Even though Margolis is talking about Australia, she could just as easily be talking about America or many other places.

What do you think? Is she exaggerating or is she right on the money?

My Gamification Project, Episode 1: The Intrinsic Menace

raisinghandsMotivation…or students’ lack there-of, the great scourge, the destroyer of many a teacher. This can be especially true for ESL instructors faced with a room of students who are required to take your class. They did not necessarily want to be in your class, studying past perfect progressive in a language they couldn’t give two flips about (at current exchange rates, 1 flip is worth about 0.65 rat’s asses). Looking out over a sea of glossy eyes or smartphone-illuminated faces hour after hour is enough to drive a teacher to drink. Drink more, anyway.

There is an age component to the motivation problem, in my experience. As long as you keep the lessons well-paced and active, little kids have boundless energies for almost any task, whether they really care about it or not. They’re like empathetic sponges, so if you’re excited about gerunds, they’ll be excited too. This effect diminishes as the learners get older. If you walk into a room of middle school students with a writing lesson after lunch, you can have an unlicensed proton pack of excitement strapped to your back and it won’t matter one whit. But what do you expect? They’re walking bags of rapidly-changing hormones, in a society and at an age where standing out can be social suicide. I thought that intrinsic lack of motivation was a phase. I was wrong. Oh, so wrong.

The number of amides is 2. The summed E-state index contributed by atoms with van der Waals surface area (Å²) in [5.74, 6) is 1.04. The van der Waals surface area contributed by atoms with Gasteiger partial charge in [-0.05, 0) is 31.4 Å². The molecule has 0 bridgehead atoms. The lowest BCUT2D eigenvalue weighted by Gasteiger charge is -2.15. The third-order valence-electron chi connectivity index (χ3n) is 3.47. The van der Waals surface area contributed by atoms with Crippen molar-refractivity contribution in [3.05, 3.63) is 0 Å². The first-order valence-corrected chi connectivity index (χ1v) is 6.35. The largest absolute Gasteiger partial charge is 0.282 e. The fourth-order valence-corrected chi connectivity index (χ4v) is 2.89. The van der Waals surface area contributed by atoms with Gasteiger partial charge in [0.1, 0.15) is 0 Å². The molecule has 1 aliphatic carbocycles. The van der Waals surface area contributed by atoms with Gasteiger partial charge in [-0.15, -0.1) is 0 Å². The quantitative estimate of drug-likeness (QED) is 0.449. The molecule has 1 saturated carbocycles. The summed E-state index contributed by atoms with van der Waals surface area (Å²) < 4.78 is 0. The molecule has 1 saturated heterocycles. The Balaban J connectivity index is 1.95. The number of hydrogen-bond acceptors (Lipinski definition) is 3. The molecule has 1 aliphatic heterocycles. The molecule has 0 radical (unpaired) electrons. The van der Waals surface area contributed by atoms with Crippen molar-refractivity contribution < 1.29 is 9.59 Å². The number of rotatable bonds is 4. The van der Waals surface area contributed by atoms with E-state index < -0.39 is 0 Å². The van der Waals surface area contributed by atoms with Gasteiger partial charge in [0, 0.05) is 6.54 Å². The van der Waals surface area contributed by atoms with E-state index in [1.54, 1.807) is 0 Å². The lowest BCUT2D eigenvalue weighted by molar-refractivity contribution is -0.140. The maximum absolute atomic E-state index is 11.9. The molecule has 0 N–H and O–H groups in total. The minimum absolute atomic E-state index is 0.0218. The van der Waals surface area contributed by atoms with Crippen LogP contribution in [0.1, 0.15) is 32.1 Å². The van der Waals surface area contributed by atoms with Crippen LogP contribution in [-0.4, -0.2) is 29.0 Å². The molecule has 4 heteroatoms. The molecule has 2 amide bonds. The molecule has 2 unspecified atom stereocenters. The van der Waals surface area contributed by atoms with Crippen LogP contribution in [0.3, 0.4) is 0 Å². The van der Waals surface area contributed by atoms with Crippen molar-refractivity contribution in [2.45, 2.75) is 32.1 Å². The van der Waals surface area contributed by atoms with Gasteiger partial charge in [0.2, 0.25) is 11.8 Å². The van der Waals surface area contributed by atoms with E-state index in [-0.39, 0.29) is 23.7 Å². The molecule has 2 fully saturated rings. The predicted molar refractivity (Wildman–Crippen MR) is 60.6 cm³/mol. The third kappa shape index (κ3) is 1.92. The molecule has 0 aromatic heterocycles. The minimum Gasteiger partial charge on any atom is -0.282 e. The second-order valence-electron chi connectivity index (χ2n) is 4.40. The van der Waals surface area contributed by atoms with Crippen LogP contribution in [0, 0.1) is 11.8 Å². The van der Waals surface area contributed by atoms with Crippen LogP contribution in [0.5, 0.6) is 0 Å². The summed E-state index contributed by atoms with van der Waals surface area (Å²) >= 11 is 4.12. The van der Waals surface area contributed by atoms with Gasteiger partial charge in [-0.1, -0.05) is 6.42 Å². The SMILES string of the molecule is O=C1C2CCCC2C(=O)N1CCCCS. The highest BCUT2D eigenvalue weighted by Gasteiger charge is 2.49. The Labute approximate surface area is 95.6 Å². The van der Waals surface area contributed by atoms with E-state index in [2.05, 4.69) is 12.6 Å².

quotes_motivationWhen I started teaching at a university in Seoul, it was not my first time teaching older learners. I’d had many private lesson students, and I had taught community classes for a vocational school south of the metropolis. I had, I thought, a fair idea of what to expect in terms of motivation. The adults I’d been teaching for the past few years had all been enthusiastic. So imagine my surprise when, during my first lessons, getting my 18-20 year-old students to answer “How are you?” was like asking them to pull their own teeth out with a spoon. I should have realised the key difference between my university students and my adult learners. The adults I’d taught had chosen of their own free will to take my class. The freshmen at the university, by contrast, were required to get 4 credits worth of English in order to graduate. For the most part, students who were already good at English – i.e. the ones who wanted to learn the language – had long before mastered it, gotten high scores on standardized tests, and were thus exempted from the mandatory classes. Those who remained were decidedly uninterested in English, though many of them recognized that they did actually need it, if only to get a decent job at Samsung or Hyundai. But knowing you need to learn something doesn’t make you want to learn it. Necessity isn’t the mother of motivation.

One afternoon, I stumbled across a TEDx talk on something the speaker was referring to as ‘game level theory’. The talk wasn’t actually that good, and as memory serves, I believe he made have made some rather dubious claims, but at its core, there was something exciting and potentially revolutionary. He opined on the possibility of using elements from games – earning points, winning badges, leveling up – as a way of motivating people to do things that we – teachers, bosses, governments – want them to do but that they might not be interested in doing on their own. Of course, he what he was referring to was “gamification”. Put simply, gamification is the application of game-like features to non-game tasks in order to spur motivation.